Collector Series: Giancarlo Morbidelli Motorcycle Collector - Here's Gianni!

Giancarlo Morbidelli not only ran his own Grand Prix team, he's also one of the world's preeminent motorcycle collectors

On one side of his elegant card it says "Giancarlo Morbidelli-Vintage Motorbike Collector." On the reverse is a photo of a '70s-era Grand Prix bike, also bearing the name Morbidelli. Clearly there is more to this man than just being a "collector" of old bikes. Although he has done a pretty good job of doing just that with over 250 bikes on display in his museum in Pesaro on Italy's Adriatic coast. Another 250 await restoration out back.

As you enter the large, modern museum, this impression is driven home by the two bikes flanking the stairs leading to the viewing area overlooking the collection. On the left is the first motorcycle Morbidelli built in 1967, a 125cc two-stroke Grand Prix bike. On the right is the last complete bike he built in 1997, the mighty 850 V8 sport-tourer. In the space of those 30 years he made his fortune manufacturing woodworking machinery, ran a Grand Prix team that won four world championships using bikes of his own design, set up a factory (MBA) that produced competitive privateer GP bikes in quantity and slowly continued to accumulate motorcycles. Continuing up the stairs the view is jaw-dropping. Four main "halls" house the bulk of the collection which is laid out in chronological order, production bikes mixed with racing models in an ever-escalating ode to the technological improvement of the motorcycle. Each bike stands on its own mirrored plinth so you can easily see the bits normally hidden by fairings. Niches in the walls hold individual motors and other mechanical bits and pieces. And most importantly, the bikes are generously spaced, so you get an excellent view of each.

The oldest bike on display is a 1906 Swiss Moto Reve, candle sitting proudly in its headlight nacelle. The most recent is a late-'80s Ducati 851 Superbike. In between is a smorgasbord of both the everyday and the exotic. You don't see a 1942 vintage, supercharged 250/4 Benelli GP bike on every street corner! On the other hand, you used to see Honda 350 Fours there all the time. Something for everyone. At the rear of the building is a smaller room holding all of the Morbidelli racing bikes.

Behind the main building is the busy workshop where both Morbidelli's own bikes, and those of like-minded collectors, are restored. A pair of '50s vintage GP Mondials have pride of place at the moment. Also here is where the latest Morbidelli creation is taking place: a mind-blowing 750cc V12! Designed to fit in a CBR600RR frame, this jewel of a motor is due to be completed soon. Giancarlo says (via translation), "It is not the horsepower that is important. It is how it sings!" The man's passion continues.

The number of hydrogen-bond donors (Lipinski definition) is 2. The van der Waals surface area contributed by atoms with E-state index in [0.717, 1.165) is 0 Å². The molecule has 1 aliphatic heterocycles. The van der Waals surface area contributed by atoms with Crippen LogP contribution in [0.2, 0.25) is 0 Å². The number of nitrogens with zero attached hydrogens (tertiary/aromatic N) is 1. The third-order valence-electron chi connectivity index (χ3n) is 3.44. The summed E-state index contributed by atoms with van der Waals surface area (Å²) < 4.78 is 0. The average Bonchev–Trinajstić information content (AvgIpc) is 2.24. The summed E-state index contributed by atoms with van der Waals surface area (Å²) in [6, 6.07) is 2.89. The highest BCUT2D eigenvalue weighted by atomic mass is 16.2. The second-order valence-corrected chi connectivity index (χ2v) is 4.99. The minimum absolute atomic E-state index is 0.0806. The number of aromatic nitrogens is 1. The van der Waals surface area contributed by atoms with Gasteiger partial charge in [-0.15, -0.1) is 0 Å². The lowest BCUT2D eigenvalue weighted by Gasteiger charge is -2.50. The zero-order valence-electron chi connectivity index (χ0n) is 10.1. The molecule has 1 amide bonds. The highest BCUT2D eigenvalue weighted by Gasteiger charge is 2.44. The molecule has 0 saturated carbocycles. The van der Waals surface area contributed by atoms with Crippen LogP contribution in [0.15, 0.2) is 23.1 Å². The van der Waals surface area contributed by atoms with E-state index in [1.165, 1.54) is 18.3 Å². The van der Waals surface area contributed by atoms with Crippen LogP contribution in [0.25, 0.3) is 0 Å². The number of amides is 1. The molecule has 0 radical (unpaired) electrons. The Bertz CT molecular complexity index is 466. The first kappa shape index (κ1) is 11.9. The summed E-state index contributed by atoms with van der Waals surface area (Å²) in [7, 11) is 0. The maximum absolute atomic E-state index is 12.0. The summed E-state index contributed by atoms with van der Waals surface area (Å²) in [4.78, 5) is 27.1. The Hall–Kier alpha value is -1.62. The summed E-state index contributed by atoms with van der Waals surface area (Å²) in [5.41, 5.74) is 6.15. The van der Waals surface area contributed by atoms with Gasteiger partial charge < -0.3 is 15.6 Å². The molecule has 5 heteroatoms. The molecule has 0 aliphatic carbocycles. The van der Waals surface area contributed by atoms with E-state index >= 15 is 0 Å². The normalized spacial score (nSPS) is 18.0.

The Morbidelli Museum is located at Via Fermo, 39 - Pesaro. It is open Saturday afternoons from 2 to 7 (but like all museums in Italy, call first).

Giancarlo Morbidelli Motorcycle Collector

Close-up detail of the DOHC single in a 1954 Mondial 175. Mike Hailwood, among others, helped make Mondial one of the most successful names in racing during the '50s.
Giancarlo Morbidelli poses with a mock-up of his latest engineering project, a 750cc V12 designed to fit in a Honda CBR600RR frame. He hopes to have a running prototype soon.
Machines are organized chronologically at the Morbidelli Museum. This is the "modern" hall, which contains everything from pedestrian Honda production bikes to exotic factory Superbikes like Raymond Roche's Ducati 851.
A smaller, fifth hall contains Morbidelli's own motorcycles. Machines range from 125cc two-stroke singles to 500cc two-stroke square fours. Morbidelli produced racebikes through the end of the '82 season.
Benelli, like Morbidelli based in Pesaro, is well represented. This supercharged 1942 250/4 makes more than 50 horsepower. Developed during the war, it never saw Grand Prix action.
The last Morbidelli motorcycle, the 1997 850 V8 sport-tourer, greets visitors at the main entrance. Featuring a liquid-cooled V8 and Pininfarina styling, it's an elegant, advanced machine.
Book-ending the V8 at the main entrance is the very first Morbidelli produced, a 125cc two-stroke GP bike from 1967. Morbidelli motorcycles won four 125cc world titles in the '70s.
No Italian motorcycle museum is complete without one of Count Domenico Agusta's amazing machines. Cecil Sandford won the 1952 125cc world championship on a Bialbero Competizione like this.